No big announcements, clever texts or Facebook posts, no balloons or flowers or drama. Just quiet and cautious happiness... somewhat. You see, it's actually been difficult to enjoy the good news because I'm suffering from self-proclaimed "shoe-drop thinking"; things are going well, so when will the other shoe drop? When will that bad thing happen, you know, because something bad always happens?

I've felt exhausted on a new level, and the nausea started on cue right at 6 weeks. The occasional tugging in my lower abdomen signals the growing pains of my uterus (even though there's not much visible outward growth yet). I've had three ultrasounds that show perfectly-timed fetal growth and a strong heartbeat.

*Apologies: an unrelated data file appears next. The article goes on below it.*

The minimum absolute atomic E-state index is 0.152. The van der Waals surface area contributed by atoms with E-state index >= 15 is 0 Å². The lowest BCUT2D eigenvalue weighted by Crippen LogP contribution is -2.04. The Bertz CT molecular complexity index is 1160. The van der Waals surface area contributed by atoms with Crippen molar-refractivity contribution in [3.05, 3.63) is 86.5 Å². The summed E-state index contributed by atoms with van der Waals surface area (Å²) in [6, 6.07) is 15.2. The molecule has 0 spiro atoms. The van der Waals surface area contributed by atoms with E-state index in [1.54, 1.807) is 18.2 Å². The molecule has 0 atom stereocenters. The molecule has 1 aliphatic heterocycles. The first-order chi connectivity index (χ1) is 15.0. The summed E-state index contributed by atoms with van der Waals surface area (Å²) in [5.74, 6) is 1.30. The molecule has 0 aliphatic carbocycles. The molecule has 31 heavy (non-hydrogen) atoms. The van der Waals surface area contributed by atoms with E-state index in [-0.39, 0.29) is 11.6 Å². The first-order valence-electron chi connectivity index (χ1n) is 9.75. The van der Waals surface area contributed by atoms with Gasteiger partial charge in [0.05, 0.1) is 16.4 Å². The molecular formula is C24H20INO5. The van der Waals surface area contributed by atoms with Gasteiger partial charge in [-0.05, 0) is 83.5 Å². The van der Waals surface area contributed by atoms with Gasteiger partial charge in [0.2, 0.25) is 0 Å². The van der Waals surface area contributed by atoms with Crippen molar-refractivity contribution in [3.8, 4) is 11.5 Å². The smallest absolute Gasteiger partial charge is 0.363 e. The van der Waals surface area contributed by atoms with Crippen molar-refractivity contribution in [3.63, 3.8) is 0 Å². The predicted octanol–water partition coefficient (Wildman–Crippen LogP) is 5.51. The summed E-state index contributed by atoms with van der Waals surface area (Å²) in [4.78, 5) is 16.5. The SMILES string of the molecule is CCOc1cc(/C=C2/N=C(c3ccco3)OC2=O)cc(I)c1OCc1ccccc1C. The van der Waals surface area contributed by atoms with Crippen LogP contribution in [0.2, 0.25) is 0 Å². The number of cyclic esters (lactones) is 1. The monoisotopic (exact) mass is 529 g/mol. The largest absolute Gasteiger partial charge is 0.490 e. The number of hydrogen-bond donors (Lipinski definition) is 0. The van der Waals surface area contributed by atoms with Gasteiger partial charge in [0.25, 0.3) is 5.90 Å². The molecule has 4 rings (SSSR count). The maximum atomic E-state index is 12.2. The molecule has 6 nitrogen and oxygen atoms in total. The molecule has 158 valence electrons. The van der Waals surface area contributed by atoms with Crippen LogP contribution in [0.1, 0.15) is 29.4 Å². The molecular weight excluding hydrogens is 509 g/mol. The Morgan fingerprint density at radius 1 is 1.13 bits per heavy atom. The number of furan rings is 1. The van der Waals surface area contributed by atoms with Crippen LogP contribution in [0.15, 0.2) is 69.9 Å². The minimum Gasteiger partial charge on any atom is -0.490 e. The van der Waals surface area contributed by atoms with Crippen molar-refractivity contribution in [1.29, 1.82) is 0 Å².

But when I have a day where I feel more energetic, I think maybe it's all over. I intermittently push on my ballooning breasts in hopes of detecting tenderness (my husband thinks I'm insane). If I don't have nausea for a while, a twinge of worry comes over me. What it comes down to is that I'm ironically glad if I feel like crap. I live for the next appointment, the glimpse of a little fluttering lima bean, the next evidence of reassuring progress.